Perfection in gauntlets
One of England's most accomplished wicketkeepers is born. It was Bob Taylor's misfortune that he was around at the same time as Alan Knott, and in an era when wicketkeepers were expected to deliver with the bat for the first time. Taylor couldn't - he made only three fifties in 57 Tests - but he could certainly keep. His glovework was near perfect at times, and nobody in history can match his 1649 dismissals (1473 caught, 176 stumped), most of them in a 28-year career with Derbyshire. Ten of those catches came in Bombay in the Golden Jubilee Test of 1979-80, when Taylor stole a bit of the limelight from Ian Botham. Taylor's last Test was in Pakistan in 1983-84, but two years later, against New Zealand at Lord's in 1986, he took over the gloves from the injured Bruce French. He was only at the match as a media relations officer for Cornhill Insurance, the sponsors.
At Lord's, where six years ago they were crushed by the spot-fixing revelations, Pakistan lifted everyone's spirits with an emotional 75-run win over England, following which they trotted out a bespoke celebration routine, in which the team did push-ups on the turf. Their 42-year-old captain, Misbah-ul-Haq scored a century in his first Test in England, and legspinner Yasir Shah took ten wickets in the low-scoring thriller. On day four, England were set 283 and then bowled out for 207. Fast bowler Mohammad Amir, who went to prison for his role in the 2010 scandal, took three wickets on his return to the scene of his crime.
The New Zealand batsman Mark Burgess, who was born today, made five hundreds in his 50 Tests, and three of them came in consecutive Tests. It looks like the ultimate purple patch - except those three Tests were spread over two years. Burgess was only on a winning side five times, but one of those was when he was captain for the first time - the Wellington demolition of 1977-78, where New Zealand beat England for the first time in 42 attempts and 48 years.
Birth of another New Zealander. The temperamental Andre Adams only played one Test, but in his 42 one-day internationals showed enough potential to indicate a successful international career - even if his credentials as a big hitter didn't stack up. A handy bowling allrounder, Adams came back from an injury to play in 2004 and featured off and on for the ODI side, but in late 2007 he said he was not willing to play any more ODIs under the administration of the time. A perceived casual attitude, injuries and inconsistent performances perhaps had its effect on New Zealand's selectors. Adams then joined the unofficial Indian Cricket League, all but ending his international career.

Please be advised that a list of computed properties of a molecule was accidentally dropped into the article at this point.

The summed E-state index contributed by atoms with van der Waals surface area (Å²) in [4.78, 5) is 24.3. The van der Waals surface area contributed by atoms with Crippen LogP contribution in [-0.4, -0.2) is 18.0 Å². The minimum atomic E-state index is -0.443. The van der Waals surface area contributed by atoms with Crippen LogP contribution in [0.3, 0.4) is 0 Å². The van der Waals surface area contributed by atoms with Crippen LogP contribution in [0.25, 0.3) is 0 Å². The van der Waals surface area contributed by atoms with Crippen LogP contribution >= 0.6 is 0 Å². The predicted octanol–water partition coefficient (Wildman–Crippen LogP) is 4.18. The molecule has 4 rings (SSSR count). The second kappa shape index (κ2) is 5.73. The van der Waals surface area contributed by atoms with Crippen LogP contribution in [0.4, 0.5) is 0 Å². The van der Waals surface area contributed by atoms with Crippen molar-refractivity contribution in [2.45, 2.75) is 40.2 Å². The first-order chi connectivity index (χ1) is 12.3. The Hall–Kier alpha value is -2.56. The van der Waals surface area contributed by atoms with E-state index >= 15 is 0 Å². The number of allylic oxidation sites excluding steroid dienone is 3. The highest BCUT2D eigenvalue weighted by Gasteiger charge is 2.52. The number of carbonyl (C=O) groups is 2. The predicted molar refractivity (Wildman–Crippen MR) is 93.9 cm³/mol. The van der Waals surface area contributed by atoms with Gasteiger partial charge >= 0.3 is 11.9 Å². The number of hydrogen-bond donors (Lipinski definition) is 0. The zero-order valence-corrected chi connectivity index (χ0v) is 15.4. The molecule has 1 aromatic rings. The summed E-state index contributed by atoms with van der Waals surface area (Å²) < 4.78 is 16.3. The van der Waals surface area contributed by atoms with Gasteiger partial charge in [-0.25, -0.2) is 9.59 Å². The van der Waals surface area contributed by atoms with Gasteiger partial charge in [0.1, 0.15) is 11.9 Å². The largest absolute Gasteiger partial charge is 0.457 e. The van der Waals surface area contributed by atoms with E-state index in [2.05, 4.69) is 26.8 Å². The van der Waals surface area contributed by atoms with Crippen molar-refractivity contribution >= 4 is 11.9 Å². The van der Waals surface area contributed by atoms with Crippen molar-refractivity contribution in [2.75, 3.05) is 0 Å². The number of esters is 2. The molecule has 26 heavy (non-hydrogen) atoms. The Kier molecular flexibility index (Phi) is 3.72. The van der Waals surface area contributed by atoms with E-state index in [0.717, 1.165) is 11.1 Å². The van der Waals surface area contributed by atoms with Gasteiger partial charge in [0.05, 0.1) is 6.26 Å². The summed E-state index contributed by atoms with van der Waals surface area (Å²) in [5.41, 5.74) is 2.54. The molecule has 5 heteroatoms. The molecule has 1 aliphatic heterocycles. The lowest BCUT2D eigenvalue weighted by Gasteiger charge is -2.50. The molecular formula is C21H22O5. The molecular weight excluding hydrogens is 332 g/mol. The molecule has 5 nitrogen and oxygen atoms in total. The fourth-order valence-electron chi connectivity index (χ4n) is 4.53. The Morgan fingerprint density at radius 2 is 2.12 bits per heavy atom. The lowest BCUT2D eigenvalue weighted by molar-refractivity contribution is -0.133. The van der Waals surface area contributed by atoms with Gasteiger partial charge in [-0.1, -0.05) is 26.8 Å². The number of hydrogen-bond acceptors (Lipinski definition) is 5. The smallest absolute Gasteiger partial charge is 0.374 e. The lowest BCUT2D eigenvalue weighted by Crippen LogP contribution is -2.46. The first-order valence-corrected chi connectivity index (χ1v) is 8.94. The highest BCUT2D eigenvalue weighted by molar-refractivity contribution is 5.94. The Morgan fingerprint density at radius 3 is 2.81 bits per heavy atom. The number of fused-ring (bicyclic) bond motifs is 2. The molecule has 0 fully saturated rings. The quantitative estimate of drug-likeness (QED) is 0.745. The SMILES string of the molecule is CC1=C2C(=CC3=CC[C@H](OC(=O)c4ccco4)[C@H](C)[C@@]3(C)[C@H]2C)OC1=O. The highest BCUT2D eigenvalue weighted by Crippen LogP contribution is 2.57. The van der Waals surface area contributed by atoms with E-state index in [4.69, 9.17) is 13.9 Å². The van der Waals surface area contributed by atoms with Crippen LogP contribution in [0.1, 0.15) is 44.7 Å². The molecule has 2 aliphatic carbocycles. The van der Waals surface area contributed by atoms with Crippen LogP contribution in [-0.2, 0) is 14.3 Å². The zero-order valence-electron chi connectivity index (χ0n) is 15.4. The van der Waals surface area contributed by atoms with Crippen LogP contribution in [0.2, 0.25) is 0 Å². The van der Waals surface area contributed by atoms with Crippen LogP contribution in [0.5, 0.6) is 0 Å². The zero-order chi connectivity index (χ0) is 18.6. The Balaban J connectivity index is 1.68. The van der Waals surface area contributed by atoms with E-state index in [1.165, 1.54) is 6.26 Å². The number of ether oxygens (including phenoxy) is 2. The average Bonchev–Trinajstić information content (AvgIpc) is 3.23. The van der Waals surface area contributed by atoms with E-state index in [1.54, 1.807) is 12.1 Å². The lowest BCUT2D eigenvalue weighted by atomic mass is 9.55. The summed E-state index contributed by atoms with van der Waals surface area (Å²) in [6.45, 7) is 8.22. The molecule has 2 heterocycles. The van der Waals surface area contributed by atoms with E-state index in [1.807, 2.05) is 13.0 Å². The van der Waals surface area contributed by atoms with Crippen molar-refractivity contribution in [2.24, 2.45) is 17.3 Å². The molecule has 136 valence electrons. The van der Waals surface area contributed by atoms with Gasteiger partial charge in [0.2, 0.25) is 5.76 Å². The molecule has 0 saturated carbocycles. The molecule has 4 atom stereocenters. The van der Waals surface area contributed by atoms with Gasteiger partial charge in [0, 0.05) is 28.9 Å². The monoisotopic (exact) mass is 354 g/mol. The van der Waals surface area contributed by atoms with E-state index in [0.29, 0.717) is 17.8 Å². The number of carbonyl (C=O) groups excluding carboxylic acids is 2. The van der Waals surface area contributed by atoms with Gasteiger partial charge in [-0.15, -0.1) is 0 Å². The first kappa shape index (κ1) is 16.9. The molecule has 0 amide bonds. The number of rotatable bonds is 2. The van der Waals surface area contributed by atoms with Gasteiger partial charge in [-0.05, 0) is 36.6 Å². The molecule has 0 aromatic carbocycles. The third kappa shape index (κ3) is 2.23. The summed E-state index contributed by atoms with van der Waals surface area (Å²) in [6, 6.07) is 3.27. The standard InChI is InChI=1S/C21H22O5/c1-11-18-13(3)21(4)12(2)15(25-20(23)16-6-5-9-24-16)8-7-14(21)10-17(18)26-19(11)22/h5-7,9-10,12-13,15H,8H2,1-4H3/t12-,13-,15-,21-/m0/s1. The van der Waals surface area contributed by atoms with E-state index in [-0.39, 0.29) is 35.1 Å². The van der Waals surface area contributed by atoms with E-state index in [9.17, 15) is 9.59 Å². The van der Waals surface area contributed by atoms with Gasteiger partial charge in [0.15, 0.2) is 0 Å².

A record 27 wickets fell in a little over four hours on the second day of the Lord's Test between England and Australia. Heavy rain and an uncovered pitch created a batsman's nightmare. On the first day, 13 wickets fell in three hours, and on the second, England lost their last seven wickets for 35, bowled out Australia for 60, and were again dismissed for 62, losing by 61 runs.
Rejuvenated by the return of their captain, Faf du Plessis (back after attending to the birth of his child), South Africa's fast bowlers Vernon Philander and Morne Morkel, aided by Chris Morris, dismantled England for 205 and 133 to level the series with a huge win at Trent Bridge. Hashim Amla, who passed 8000 career Test runs in the match, scored half-centuries in both innings, and made century stands with Quinton de Kock and Dean Elgar.
Birth of the man who once had the highest batting average in one-day internationals. Kim Barnett did only play one game, when he carved 84 against Sri Lanka at The Oval in 1988, but it was enough to put him top of the tree. A few weeks before that, he hit 66 on his Test debut, against Sri Lanka at Lord's, and then thumped a merry 80 in England's next Test, against Australia at Headingley a year later. But Barnett's on-the-walk technique was soon found out, and after being dropped he went on the rebel tour to South Africa in 1989-90. That was his international career done, but he ploughed on as county cricket's elder statesman for another 13 years, mostly with Derbyshire but later with Gloucestershire, until his retirement in 2002.
Against Australia at Lord's, England's Arthur Shrewsbury became the first man to make 1000 runs in Tests when he hammered 106 in the first innings.
With a bowling average in excess of 50, New Zealand legspinner Alex Moir, who was born today, didn't exactly have a Boy's Own Test career. That was after something of a dream start, when he took 6 for 155 against England in Christchurch in 1950-51. But overall, New Zealand lost 12 and won none of Moir's 17 Tests.
In Rhodesia, a South African batsman is born. Tony Pithey's 17-Test career had one distinct highlight: a patient 154 against England in Cape Town in 1964-65. It was his only Test hundred. His brother David also played eight Tests for South Africa.
Birth of Omari Banks, the first player from the Leeward island of Anguilla to play Test cricket for West Indies. His debut was inauspicious, to say the least. He took three wickets in the first innings against Australia in Barbados in 2003, but was hit for 204 runs in 40 overs - then the most runs conceded in an innings by a debutant. He played only nine more Tests, the highlight of which was an unbeaten 47 in West Indies' famous chase of 418 in Antigua, in the same series.